What are your overweights and underweights in terms of your model portfolio?I think banks will have significant headroom for growth even from here. Again, within that, the pecking order needs to change. Number one, two big events will happen in this year; one is of course HDFC Bank’s repricing given the recalibration in terms of the indices which probably go off.
Second is the continuation of the capex cycle into credit growth for some of the PSU banks. So some recalibration in the private names and significant overweight on PSUs will work well. Third, of course, in automobiles, we have seen selective plays rerating. But I think the momentum with chip shortage, raw material inflation and greater consumer spending automobiles will tend to do well.
The area where people are missing is energy. We are significantly positive on the power space – be it NTPC, SJVN, NHPC or for that matter PFC, REC. The whole energy ecosystem which we call new energy is showing a fresh wave of investments and there is significant value out there as well. So these four areas will significantly beat benchmark indices for the current financial year.
What is happening right now in the market seems to be that we are catching up with the corrective moves around the world. Every other market in the world had corrected quite a lot from their top, we were 2-3% near at an all-time high. So maybe some mean reversion is coming but from current levels what is the likely scenario for benchmarks? Will they be 5% lower from here, 10% lower or even over 10% kind of fall is not ruled out?I think every dip should be bought into – be it 5% or 7% because the risk reward is favourable. We have three large events next year. One is the HDFC Bank merger will be over; we will have Reliance which is significantly under owned and the reversal of flows, which is more inflows coming into India.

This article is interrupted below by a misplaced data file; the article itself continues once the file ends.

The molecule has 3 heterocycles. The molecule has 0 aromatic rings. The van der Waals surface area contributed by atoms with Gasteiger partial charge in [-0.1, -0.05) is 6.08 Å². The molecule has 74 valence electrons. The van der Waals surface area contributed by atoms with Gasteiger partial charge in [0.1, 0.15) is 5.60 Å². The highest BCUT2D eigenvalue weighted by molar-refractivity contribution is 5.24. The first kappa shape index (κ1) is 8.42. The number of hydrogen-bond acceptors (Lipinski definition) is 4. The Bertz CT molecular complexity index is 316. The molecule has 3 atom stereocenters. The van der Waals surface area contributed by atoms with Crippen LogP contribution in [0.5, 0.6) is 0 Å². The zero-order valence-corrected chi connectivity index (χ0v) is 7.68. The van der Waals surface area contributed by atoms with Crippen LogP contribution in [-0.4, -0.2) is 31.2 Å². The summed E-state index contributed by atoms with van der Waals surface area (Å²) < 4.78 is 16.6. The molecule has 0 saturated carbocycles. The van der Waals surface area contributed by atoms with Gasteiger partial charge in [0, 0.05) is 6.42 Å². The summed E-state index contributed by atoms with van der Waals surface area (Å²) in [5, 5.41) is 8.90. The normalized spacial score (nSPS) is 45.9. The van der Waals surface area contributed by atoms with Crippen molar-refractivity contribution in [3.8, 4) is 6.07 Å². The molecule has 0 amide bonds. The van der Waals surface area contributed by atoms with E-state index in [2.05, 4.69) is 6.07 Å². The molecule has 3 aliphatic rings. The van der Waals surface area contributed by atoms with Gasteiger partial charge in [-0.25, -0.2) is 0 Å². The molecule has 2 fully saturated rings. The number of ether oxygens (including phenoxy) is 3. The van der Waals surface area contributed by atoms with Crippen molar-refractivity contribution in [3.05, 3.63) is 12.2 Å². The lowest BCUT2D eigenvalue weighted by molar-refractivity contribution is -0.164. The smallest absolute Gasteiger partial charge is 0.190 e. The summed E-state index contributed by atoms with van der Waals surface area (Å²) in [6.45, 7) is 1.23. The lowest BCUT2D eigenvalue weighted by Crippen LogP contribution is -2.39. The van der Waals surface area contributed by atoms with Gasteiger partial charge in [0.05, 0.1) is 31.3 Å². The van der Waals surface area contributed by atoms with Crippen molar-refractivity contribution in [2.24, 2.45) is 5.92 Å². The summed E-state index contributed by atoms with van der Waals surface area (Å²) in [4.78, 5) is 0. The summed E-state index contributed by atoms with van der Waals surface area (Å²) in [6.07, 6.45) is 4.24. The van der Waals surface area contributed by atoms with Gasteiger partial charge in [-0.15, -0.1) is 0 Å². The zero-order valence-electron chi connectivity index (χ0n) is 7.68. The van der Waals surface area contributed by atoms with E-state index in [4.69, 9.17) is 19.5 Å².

So to expect a 20% plus from whatever levels we close at maybe in January is not an unreasonable expectation. Even the price behaviour on the Nifty now is a very slow bleed, it is not a sharp capitulation. That gives us a lot of hope that this very mild liquidity driven event will have more upsides than downsides as possibilities.